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Digital Diaspora: A Race for Cyberspace
     

Digital Diaspora: A Race for Cyberspace

by Anna Everett
 

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ISBN-10: 079147674X

ISBN-13: 9780791476741

Pub. Date: 01/08/2009

Publisher: State University of New York Press

Traces the rise of black participation in cyberspace.

Deftly interweaving history, culture, and critical theory, Anna Everett traces the rise of black participation in cyberspace, particularly during the early years of the Internet. She challenges the problematic historical view of black people as quintessential information-age outsiders or poster children

Overview

Traces the rise of black participation in cyberspace.

Deftly interweaving history, culture, and critical theory, Anna Everett traces the rise of black participation in cyberspace, particularly during the early years of the Internet. She challenges the problematic historical view of black people as quintessential information-age outsiders or poster children for the digital divide by uncovering their early technolust and repositioning them as eager technology adopters and consumers, and thus as coconstituent elements in the information technology revolution. She offers several case studies that include lessons learned from early adoption of the Internet by the Association of Nigerians Living Abroad and their Niajanet virtual community, the grassroots organizing efforts that led to the phenomenally successful Million Woman March, the migration of several historic black presses online, and an interventionist critique of race in contemporary video games. Ultimately, Digital Diaspora shows how African Americans and African diasporic peoples developed the necessary technomastery to ride in the front of the bus on the information superhighway.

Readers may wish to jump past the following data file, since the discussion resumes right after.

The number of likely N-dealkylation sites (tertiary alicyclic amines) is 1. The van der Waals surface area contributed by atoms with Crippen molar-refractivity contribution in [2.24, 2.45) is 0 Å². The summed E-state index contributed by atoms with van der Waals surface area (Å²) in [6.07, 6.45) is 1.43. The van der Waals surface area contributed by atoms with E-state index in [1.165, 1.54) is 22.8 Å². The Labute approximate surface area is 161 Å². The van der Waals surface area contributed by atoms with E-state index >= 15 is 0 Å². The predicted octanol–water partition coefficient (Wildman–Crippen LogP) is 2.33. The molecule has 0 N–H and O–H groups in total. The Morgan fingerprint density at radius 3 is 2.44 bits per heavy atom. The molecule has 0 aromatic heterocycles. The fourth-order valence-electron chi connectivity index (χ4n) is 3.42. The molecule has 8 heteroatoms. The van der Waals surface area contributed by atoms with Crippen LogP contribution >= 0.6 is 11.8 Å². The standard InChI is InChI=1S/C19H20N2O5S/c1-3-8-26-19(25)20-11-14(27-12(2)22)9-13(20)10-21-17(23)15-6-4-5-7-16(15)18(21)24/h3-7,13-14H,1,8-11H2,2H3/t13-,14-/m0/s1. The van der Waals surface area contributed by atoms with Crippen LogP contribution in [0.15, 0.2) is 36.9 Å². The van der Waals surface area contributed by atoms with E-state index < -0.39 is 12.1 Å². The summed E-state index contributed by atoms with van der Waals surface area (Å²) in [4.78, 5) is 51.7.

Product Details

ISBN-13:
9780791476741
Publisher:
State University of New York Press
Publication date:
01/08/2009
Series:
SUNY series, Cultural Studies in Cinema/Video Series
Edition description:
New Edition
Pages:
260
Product dimensions:
5.90(w) x 8.90(h) x 0.70(d)

Table of Contents

Illustrations
Acknowledgments

Introduction

1. Toward a Theory of the Egalitarian Technosphere: How Wide Is the Digital Divide?

2. Digital Women: The Case of the Million Woman March Online and on Television

3. New Black Public Spheres: The Case of the Black Press in the Age of Digital Reproduction

4. Serious Play: Playing with Race in Contemporary Gaming Culture

5. The Revolution Will Be Digitized: Reimaging Africanity in Cyberspace

Conclusion

Notes
Works Cited
Index

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